Today the American people learned an important lesson about bribery. It can happen all by itself. There's even a name for this: immaculate corruption. And it works just like the old saw about guns. People don't bribe, corporations do.
This explains why Hewlett-Packard Co. is paying $108 million to resolve some overseas-bribery investigations by the Justice Department and the Securities and Exchange Commission, while no individuals are being accused of anything. Because no living, breathing people did anything wrong (or at least none whose names we know of). Only Hewlett-Packard did.
Another important lesson our government taught us today is that Russia is corrupt. Who knew? So is Mexico. Poland, too.
The U.S. has laws to prohibit companies from paying off government officials in other countries to win business. We can presume Hewlett-Packard reasoned that the bribes were necessary because its printers, computers and tech services were so inferior in quality that this was the only way it could sell them. And I sympathize completely.
You could even make a semi-coherent argument that Hewlett-Packard had a duty to try to get away with breaking these laws for the sake of maximizing shareholder value. Back in 2000, when the first of the bribes was immaculately conceived, the Justice Department and SEC hardly ever enforced the Foreign Corrupt Practices Act. But then they started enforcing it again. So, practically speaking, it became illegal again to bribe corrupt government officials in Russia, Poland and Mexico. Hewlett-Packard found itself on the wrong side of the thin blue line.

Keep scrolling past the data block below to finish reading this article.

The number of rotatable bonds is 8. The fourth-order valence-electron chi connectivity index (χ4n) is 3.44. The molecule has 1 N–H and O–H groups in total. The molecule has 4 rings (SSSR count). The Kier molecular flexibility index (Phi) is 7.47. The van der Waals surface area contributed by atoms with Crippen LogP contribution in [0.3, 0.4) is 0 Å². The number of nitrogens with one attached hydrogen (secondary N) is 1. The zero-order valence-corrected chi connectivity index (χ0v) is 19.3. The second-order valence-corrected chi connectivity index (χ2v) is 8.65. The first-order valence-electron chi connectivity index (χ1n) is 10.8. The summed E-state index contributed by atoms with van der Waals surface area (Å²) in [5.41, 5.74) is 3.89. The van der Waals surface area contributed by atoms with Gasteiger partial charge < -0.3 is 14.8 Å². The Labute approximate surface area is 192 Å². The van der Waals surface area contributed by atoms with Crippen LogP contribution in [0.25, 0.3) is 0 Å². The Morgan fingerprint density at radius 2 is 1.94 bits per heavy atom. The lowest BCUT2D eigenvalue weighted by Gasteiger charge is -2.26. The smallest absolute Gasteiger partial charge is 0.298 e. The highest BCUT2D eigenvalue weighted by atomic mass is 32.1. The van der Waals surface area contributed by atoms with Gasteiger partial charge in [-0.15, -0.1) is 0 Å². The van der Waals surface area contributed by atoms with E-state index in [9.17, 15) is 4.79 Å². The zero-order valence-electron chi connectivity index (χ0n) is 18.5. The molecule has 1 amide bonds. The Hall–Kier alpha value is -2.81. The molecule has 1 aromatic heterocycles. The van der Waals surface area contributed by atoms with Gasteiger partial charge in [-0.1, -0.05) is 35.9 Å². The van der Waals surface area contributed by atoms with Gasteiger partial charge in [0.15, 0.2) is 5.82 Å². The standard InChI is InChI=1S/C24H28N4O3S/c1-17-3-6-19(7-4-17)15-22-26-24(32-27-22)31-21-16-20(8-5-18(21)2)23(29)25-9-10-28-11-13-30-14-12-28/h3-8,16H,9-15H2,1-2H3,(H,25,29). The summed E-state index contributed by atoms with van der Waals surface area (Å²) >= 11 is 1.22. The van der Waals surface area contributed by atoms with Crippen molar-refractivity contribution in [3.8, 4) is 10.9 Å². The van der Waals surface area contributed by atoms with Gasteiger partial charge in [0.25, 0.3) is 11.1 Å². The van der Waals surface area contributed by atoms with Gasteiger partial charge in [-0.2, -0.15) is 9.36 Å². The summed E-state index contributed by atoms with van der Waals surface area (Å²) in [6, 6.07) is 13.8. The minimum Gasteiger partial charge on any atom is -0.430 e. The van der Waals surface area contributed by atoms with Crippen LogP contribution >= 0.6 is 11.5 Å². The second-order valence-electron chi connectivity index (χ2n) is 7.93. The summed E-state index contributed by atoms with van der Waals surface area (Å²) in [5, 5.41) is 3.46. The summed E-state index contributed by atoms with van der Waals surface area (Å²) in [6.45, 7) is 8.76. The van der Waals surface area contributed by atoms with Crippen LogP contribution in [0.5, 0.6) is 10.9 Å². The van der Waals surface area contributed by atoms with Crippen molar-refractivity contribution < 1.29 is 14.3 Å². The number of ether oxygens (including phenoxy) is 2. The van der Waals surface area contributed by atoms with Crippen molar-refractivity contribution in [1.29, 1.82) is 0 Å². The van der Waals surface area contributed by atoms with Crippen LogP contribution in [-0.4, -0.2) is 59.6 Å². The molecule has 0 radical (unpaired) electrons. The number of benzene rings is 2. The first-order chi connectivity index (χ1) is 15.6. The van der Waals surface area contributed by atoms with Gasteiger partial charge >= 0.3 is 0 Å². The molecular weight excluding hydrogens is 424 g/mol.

How bad was the conduct in this case? The bribes to the government officials in Poland helped Hewlett-Packard win a contract with the Polish national police agency. In Russia, they helped Hewlett-Packard retain a contract with the federal prosecutor's office. That's so bad it's good. Like I always say, if you're going to bribe anyone to get a government contract, you might as well get it with the cops.
So now Hewlett-Packard is going through the usual drill of non-remorse. The company's Russian subsidiary agreed to plead guilty to criminal charges in a federal court in California. Its Polish unit got a deferred-prosecution agreement. And its Mexican subsidiary got a non-prosecution agreement. So the Mexican subsidiary had better watch out, because if it gets caught breaking the law again then it might have to suffer the slightly more severe punishment of a deferred-prosecution deal, like its Polish cousin got.
As for the people who did the bribing? Well, again, that's the best part: There weren't any. Because if there were, then the SEC and Justice Department surely would have filed some sort of claims against them. And this way, everyone is much happier. Hewlett-Packard pays its toll without anyone there getting in trouble with the law. The government lawyers get help with their case quotas. And Hewlett-Packard's tall-building lawyers can claim to be heroes.
Justice has been served.
To contact the writer of this article: Jonathan Weil at firstname.lastname@example.org.
To contact the editor responsible for this article: James Greiff at email@example.com.